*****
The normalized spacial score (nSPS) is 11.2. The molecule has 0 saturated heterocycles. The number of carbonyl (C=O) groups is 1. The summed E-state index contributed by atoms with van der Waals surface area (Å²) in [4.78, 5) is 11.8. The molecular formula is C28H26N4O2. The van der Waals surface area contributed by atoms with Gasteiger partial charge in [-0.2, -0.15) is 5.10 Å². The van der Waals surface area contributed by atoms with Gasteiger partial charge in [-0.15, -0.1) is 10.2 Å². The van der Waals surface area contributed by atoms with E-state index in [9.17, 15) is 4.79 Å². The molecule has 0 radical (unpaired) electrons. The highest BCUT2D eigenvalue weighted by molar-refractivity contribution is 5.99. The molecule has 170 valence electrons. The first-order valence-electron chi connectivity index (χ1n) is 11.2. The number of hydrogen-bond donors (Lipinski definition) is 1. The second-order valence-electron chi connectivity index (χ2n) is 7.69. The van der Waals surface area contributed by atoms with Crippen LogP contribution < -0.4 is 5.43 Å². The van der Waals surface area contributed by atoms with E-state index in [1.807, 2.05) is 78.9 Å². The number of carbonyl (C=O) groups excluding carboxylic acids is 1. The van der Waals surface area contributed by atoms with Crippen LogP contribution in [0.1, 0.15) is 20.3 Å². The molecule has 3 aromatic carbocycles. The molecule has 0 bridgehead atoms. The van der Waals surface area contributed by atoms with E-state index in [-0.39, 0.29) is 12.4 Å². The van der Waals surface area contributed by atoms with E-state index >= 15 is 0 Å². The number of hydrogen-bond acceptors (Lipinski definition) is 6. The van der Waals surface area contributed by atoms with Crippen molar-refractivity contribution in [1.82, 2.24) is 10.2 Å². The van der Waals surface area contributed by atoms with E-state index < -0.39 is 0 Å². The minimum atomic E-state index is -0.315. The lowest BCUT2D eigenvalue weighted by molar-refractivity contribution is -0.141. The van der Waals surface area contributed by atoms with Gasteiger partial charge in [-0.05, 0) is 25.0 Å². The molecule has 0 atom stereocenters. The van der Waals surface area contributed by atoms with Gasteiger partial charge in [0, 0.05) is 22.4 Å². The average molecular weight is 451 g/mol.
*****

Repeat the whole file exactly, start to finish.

The normalized spacial score (nSPS) is 11.2. The molecule has 0 saturated heterocycles. The number of carbonyl (C=O) groups is 1. The summed E-state index contributed by atoms with van der Waals surface area (Å²) in [4.78, 5) is 11.8. The molecular formula is C28H26N4O2. The van der Waals surface area contributed by atoms with Gasteiger partial charge in [-0.2, -0.15) is 5.10 Å². The van der Waals surface area contributed by atoms with Gasteiger partial charge in [-0.15, -0.1) is 10.2 Å². The van der Waals surface area contributed by atoms with E-state index in [9.17, 15) is 4.79 Å². The molecule has 0 radical (unpaired) electrons. The highest BCUT2D eigenvalue weighted by molar-refractivity contribution is 5.99. The molecule has 170 valence electrons. The first-order valence-electron chi connectivity index (χ1n) is 11.2. The number of hydrogen-bond donors (Lipinski definition) is 1. The second-order valence-electron chi connectivity index (χ2n) is 7.69. The van der Waals surface area contributed by atoms with Crippen LogP contribution < -0.4 is 5.43 Å². The van der Waals surface area contributed by atoms with E-state index in [1.807, 2.05) is 78.9 Å². The number of carbonyl (C=O) groups excluding carboxylic acids is 1. The van der Waals surface area contributed by atoms with Crippen LogP contribution in [0.1, 0.15) is 20.3 Å². The molecule has 3 aromatic carbocycles. The molecule has 0 bridgehead atoms. The van der Waals surface area contributed by atoms with E-state index in [-0.39, 0.29) is 12.4 Å². The van der Waals surface area contributed by atoms with E-state index >= 15 is 0 Å². The number of hydrogen-bond acceptors (Lipinski definition) is 6. The van der Waals surface area contributed by atoms with Crippen molar-refractivity contribution in [1.82, 2.24) is 10.2 Å². The van der Waals surface area contributed by atoms with E-state index < -0.39 is 0 Å². The minimum atomic E-state index is -0.315. The lowest BCUT2D eigenvalue weighted by molar-refractivity contribution is -0.141. The van der Waals surface area contributed by atoms with Gasteiger partial charge in [-0.05, 0) is 25.0 Å². The molecule has 0 atom stereocenters. The van der Waals surface area contributed by atoms with Gasteiger partial charge in [0, 0.05) is 22.4 Å². The average molecular weight is 451 g/mol.